Northern Irish anti-LGBT politicians are not going to give up after the Parliament collapse

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BELFAST, NORTHERN IRELAND - JULY 25: Northern Ireland first minister Arlene Foster holds a press conference after a meeting with Prime Minister Theresa May at Stormont on July 25, 2016 in Belfast, Northern Ireland. The meeting follows similar ministerial meetings in Scotland and Wales since Mrs May's appointment. Brexit and the matter of the border between Northern Ireland and the Republic of Ireland, the United Kingdom's only hard border with the EU will be high on the agenda during todays talks. (Photo by Charles McQuillan/Getty Images)

Minister Arlene Foster has vowed to fight on even though the power-sharing agreement collapsed and the Parliament is going to be re-elected soon. Sinn Féin ​has repeatedly called for the DUP leader to quit as First Minister over her involvement in the RHI scandal, a botched energy scheme she oversaw while serving as Minister for Enterprise, Trade and Investment, which has been hit with serious allegations of incompetence, corruption and abuse.

nn Féin’s Martin McGuinness has previously resigned as a Deputy First Minister. As no nomination for a replacement was made, the Executive has today been disbanded and fresh elections called under provisions in the Northern Ireland Act 1998, which mandates power-sharing between the First Minister and Deputy. Arlene Foster who lost her First Minister post, says that she continues fighting.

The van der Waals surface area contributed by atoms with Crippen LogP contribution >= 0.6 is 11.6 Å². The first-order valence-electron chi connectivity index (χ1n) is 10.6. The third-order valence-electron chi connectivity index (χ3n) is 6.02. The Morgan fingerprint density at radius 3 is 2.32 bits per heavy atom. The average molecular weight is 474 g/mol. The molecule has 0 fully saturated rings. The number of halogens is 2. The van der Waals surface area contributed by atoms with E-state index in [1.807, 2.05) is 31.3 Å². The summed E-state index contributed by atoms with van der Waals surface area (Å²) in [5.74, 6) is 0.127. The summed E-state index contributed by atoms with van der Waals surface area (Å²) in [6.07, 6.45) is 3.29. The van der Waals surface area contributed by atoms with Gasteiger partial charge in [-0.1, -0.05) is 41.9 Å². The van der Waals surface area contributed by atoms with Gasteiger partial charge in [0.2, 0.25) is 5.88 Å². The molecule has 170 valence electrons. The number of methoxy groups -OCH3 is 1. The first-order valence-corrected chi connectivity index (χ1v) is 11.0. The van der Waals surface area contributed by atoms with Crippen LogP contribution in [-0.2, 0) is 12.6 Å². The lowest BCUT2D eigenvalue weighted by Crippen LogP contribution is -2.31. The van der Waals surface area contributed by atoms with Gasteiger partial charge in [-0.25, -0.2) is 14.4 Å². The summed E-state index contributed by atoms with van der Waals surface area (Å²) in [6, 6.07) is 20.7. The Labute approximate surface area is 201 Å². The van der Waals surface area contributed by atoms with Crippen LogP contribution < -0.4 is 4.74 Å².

“If necessary we will take our case to the electorate and use it as a platform for further discussions. I have never taken the verdict of the electorate of Northern Ireland for granted and while an election is not of our making we trust the judgement of the people,” she wrote in a statement, “Last May people gave us a mandate and despite all of the challenges I remain dedicated to representing all the people of Northern Ireland. I want to do what is in the bests interests of Northern Ireland and I want us to be able to build a better future. Despite the undoubted setbacks over these last few weeks we have achieved much for Northern Ireland over the years. While at this moment in time it may seem all hope is lost I still believe we can work to achieve better and brighter days ahead.”

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